We are seated in a high-ceilinged 75-year old hangout of politicians, artists, writers and tourists who come here on Trip Advisor recommendations. It’s late afternoon and the fan whirrs noisily above us. A pot of strong ginger-spiced tea sits atop our table. My tea companion for the day insists we pour out the tea into our cups quickly, lest it get stronger than it already is. Said tea companion is a crime fiction writer, Swedish by descent, who uses a rather dubious pen name Zac O’ Yeah. In his defence, his ‘real’ name is unpronounceable.

We are trying to cram an hour’s worth of lessons in writing crime fiction and I am all ears.

Narrating a story, Zac says “There was this well-dressed man who walked up to me at Connaught Place in Delhi and asked me if I like Ravi Shankar. He began talking about classical music and seemed quite knowledgeable, had a mustache and seemed quite trustworthy. We had tea together and he told me about this special concert Ravi Shankar was having in town and asked me if I would like to come. The tickets he said cost Rs 300. I felt a bit odd but gave him the money anyway. He said that the tickets would be kept for me at the entrance and walked away. As soon as he did, I realised that Ravi Shankar was no longer alive. I did manage to retrieve the money, but it got me thinking.”

“Touts are such remarkable characters. They are actually selling you an act and so much effort goes into that. I started asking myself, what if a tout could be detective? He knows the city, observes and meets all kinds of people and would be a great medium to explore the city,” he adds.

And that is how Zac’s second novel – and his first crime novel – Mr Majestic: The Tout of Bengaluru came into being.

He could have been in the company of illustrious peers like Steig Larsson, Henning Mankell and others who have created the Swedish crime fiction noir but Zac’s more Indian than Swedish; having come here as a tourist and stayed on to become a local. His book, consequently is India-inspired; it fills in a colourful cityscape with sleazy underworld and other lowlife and a tout named Hari. Not an angst-ridden solitary soul in cold Scandinavia.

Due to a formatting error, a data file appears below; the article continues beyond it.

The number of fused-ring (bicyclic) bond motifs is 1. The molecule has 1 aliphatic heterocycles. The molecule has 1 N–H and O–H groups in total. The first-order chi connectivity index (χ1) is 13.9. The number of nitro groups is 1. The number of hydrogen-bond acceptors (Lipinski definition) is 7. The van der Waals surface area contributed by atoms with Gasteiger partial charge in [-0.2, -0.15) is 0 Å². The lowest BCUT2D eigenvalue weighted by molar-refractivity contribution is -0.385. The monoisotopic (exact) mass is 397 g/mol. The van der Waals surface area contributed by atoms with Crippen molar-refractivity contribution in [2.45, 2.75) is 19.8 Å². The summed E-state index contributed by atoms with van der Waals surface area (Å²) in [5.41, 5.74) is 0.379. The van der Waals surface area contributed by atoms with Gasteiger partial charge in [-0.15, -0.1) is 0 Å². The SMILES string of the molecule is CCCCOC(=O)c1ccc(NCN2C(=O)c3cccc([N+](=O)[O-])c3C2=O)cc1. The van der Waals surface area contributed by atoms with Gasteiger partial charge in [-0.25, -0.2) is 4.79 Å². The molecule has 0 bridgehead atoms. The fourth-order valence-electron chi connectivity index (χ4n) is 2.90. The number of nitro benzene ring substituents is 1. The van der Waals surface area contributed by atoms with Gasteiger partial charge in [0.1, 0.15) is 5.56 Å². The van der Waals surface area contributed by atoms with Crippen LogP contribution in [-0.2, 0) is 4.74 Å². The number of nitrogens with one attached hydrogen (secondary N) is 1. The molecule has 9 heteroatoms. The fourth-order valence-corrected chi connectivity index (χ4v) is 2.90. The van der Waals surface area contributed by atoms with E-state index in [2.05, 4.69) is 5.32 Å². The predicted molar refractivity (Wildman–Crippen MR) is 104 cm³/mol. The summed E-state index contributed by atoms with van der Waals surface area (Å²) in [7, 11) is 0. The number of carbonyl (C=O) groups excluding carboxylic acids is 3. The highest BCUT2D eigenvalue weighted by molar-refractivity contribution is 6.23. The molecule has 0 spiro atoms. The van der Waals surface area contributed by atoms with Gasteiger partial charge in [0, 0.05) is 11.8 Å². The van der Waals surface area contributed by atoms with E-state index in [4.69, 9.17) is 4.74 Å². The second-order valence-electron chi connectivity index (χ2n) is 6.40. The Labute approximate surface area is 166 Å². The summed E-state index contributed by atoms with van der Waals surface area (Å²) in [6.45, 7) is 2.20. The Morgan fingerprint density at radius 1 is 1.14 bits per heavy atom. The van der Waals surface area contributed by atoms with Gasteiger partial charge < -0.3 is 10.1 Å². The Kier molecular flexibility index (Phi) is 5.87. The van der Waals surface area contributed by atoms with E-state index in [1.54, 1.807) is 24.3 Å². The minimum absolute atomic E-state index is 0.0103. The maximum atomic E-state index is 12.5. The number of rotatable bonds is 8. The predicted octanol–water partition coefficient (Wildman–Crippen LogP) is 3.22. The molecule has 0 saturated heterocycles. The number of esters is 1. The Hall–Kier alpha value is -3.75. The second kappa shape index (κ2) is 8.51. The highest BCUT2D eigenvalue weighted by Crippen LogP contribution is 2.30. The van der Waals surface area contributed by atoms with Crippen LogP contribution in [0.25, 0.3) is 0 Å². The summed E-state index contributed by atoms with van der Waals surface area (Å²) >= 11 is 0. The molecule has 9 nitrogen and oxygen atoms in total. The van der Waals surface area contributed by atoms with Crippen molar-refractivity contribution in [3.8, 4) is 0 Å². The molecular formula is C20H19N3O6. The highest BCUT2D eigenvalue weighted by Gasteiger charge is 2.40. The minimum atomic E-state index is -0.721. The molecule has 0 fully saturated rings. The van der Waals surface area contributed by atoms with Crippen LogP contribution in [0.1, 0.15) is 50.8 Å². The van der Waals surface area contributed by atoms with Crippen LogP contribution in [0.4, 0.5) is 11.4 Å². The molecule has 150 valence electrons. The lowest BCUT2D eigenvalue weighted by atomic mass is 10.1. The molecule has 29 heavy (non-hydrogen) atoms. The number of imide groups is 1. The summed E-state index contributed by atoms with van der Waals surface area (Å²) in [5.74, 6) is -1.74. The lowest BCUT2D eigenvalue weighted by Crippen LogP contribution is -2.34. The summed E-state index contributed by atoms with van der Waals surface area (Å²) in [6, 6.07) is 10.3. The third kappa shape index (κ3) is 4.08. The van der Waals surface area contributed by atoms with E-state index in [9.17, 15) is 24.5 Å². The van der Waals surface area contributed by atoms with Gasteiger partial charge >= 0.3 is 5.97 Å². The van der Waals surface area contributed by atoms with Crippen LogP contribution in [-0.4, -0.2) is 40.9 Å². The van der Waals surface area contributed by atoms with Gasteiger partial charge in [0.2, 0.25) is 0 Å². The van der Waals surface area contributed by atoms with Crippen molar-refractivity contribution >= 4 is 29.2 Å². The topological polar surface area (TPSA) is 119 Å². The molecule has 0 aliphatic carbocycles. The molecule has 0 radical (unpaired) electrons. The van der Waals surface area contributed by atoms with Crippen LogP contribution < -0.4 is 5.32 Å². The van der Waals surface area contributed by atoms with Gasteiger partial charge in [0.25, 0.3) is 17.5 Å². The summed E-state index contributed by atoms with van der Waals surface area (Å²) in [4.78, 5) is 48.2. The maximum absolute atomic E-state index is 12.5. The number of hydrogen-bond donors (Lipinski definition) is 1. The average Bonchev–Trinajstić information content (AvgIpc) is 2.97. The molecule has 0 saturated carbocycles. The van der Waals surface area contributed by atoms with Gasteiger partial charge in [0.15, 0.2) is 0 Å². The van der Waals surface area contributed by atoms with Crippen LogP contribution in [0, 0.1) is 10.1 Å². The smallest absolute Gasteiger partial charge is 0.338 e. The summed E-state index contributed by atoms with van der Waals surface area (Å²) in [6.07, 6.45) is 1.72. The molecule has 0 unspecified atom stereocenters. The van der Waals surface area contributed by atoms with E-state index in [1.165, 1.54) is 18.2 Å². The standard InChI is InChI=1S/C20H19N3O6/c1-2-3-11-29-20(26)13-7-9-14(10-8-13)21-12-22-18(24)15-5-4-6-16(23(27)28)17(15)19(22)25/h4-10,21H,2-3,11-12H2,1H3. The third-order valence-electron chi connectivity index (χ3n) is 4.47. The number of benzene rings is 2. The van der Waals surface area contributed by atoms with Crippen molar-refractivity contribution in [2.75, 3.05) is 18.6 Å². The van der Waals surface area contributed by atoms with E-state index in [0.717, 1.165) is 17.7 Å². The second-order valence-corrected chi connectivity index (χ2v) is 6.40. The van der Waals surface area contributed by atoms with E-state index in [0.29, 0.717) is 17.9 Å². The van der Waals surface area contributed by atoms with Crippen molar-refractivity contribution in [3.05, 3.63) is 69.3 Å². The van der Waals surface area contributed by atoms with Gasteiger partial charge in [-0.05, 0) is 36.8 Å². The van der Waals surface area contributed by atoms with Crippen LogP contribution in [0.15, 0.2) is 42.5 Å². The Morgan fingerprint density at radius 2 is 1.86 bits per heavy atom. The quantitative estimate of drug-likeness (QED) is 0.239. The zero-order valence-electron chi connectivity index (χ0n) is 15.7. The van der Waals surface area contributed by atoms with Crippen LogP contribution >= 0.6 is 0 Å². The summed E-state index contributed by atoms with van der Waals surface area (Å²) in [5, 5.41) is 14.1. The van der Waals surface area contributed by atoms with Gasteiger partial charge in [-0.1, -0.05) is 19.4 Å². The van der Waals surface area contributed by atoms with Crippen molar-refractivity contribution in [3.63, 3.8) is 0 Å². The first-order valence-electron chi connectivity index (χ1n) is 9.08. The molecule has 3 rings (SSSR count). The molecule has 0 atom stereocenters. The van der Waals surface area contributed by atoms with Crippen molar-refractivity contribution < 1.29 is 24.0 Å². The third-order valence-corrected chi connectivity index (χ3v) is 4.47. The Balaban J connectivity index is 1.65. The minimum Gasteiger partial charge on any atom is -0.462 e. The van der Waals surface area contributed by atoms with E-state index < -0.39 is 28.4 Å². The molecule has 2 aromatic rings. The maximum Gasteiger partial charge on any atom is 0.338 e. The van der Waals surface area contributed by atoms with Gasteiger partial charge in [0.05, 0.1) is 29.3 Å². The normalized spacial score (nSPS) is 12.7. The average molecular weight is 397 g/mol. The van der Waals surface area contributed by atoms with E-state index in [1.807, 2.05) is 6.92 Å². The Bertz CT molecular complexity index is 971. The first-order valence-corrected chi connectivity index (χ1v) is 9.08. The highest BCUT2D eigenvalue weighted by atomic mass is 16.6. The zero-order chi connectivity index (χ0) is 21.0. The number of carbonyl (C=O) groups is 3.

Before we begin, he generously fills up both our cups with more spiced tea. As a confession, he adds that his relationship with beverages is not entirely of a loyalist. He starts his morning with coffee to work with. Post lunch is time for tea that he shares with novelist wife, Anjum Hasan, who being a tea person has a collection of teas, especially some single origin green tea that Zac is partial to. Nights call for a glass of whiskey especially if the book is close to print.

Over tea, he talks and I take notes.

  1. It is good to know where the story is going to head. If you are an architect, you would not start building without a blueprint, would you? Similarly for a novel, there has to be a plan for the 25-odd chapters and a solution (in the case of crime fiction).
  2. If you watch a horror film, any horror film, you will realise that the first major twist comes at exactly 30 minutes. In traditional Hollywood storytelling, at least, they’re very punctual. On the dot, by the second. Novelists can learn from that. In a novel, at about 100 pages (or about 30,000 words), you should have the scene set, the characters introduced, and the monster set to make its first appearance. Also, in a typical detective novel, a person is dead on the first page and then there is somebody trying to hide the motive. And then come the surprises. Detective fiction is expected to be unexpected.
  3. There has to be a conflict and the main plot is built around the conflict. Typically, in a novel with 25 chapters, there need to be 25 interesting twists and turns. Also, the novel should have a great cast of characters. They should be lovable, believable or funny and must capture your imagination.
  4. There is a lot of improvisation. Sometimes I change characters. Once my publisher (after reading one of the drafts) asked me why I had decided to kill my most interesting character at Pg 120? And then I thought about it, and brought him back to life.
  5. The milieu too is very important, since a detective novel goes out into the city. In some ways, a detective novel is like travel writing, as the readers want it to sound researched and informed.

How long did your novels take, I ask. “Usually a three-year period. The first year is spent in planning, the second in writing and the third in editing it,” he says. “It is a process of a lot of tea and coffee over long periods.”

For inspiration, Zac likes to watch the local movies. “Some of them are quite fantastic,” he says, adding that he’s given the rights for his own book to be made into a movie right here in Bangalore. “After all, it is going back to where my inspiration came from.”

He looks around, “There was once a scene set right here, in this café, but of course it was a crime scene with a lot of blood and gore.” Try as I might, I cannot imagine a crime scene in ye olde institution but I have Zac’s book for it.

We order another pot of tea and go back to talking about, well, more tea.

Featured here is a photograph of Zac, modelling for photo artist Clare Arni for a series titled “Notorious Rowdies”.

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